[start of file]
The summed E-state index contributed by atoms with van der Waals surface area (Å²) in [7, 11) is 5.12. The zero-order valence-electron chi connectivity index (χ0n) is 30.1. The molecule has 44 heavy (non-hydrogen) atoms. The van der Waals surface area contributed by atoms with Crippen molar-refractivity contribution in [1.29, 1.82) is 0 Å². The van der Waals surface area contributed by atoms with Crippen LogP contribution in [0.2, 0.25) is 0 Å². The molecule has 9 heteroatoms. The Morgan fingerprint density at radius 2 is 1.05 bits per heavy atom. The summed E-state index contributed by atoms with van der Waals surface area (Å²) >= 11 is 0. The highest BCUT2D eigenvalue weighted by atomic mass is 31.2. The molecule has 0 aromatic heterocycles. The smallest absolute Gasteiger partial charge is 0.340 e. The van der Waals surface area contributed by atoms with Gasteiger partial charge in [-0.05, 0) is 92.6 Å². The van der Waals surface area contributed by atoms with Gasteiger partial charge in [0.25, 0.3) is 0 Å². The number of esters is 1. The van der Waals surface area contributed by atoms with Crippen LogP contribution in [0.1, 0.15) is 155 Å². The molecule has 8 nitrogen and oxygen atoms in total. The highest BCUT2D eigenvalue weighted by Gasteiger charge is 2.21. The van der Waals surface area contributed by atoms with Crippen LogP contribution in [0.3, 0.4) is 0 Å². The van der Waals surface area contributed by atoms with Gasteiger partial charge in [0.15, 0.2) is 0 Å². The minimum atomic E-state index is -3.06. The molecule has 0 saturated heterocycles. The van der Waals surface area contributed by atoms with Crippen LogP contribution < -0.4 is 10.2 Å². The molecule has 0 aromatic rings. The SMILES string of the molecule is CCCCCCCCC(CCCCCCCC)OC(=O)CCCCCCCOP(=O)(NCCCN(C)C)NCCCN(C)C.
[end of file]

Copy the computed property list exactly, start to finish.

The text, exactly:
The summed E-state index contributed by atoms with van der Waals surface area (Å²) in [7, 11) is 5.12. The zero-order valence-electron chi connectivity index (χ0n) is 30.1. The molecule has 44 heavy (non-hydrogen) atoms. The van der Waals surface area contributed by atoms with Crippen molar-refractivity contribution in [1.29, 1.82) is 0 Å². The van der Waals surface area contributed by atoms with Crippen LogP contribution in [0.2, 0.25) is 0 Å². The molecule has 9 heteroatoms. The Morgan fingerprint density at radius 2 is 1.05 bits per heavy atom. The summed E-state index contributed by atoms with van der Waals surface area (Å²) >= 11 is 0. The highest BCUT2D eigenvalue weighted by atomic mass is 31.2. The molecule has 0 aromatic heterocycles. The smallest absolute Gasteiger partial charge is 0.340 e. The van der Waals surface area contributed by atoms with Gasteiger partial charge in [-0.05, 0) is 92.6 Å². The van der Waals surface area contributed by atoms with Gasteiger partial charge in [0.25, 0.3) is 0 Å². The number of esters is 1. The van der Waals surface area contributed by atoms with Crippen LogP contribution in [0.1, 0.15) is 155 Å². The molecule has 8 nitrogen and oxygen atoms in total. The highest BCUT2D eigenvalue weighted by Gasteiger charge is 2.21. The van der Waals surface area contributed by atoms with Crippen LogP contribution in [0.3, 0.4) is 0 Å². The van der Waals surface area contributed by atoms with Gasteiger partial charge in [0.15, 0.2) is 0 Å². The minimum atomic E-state index is -3.06. The molecule has 0 saturated heterocycles. The van der Waals surface area contributed by atoms with Crippen LogP contribution < -0.4 is 10.2 Å². The molecule has 0 aromatic rings. The SMILES string of the molecule is CCCCCCCCC(CCCCCCCC)OC(=O)CCCCCCCOP(=O)(NCCCN(C)C)NCCCN(C)C.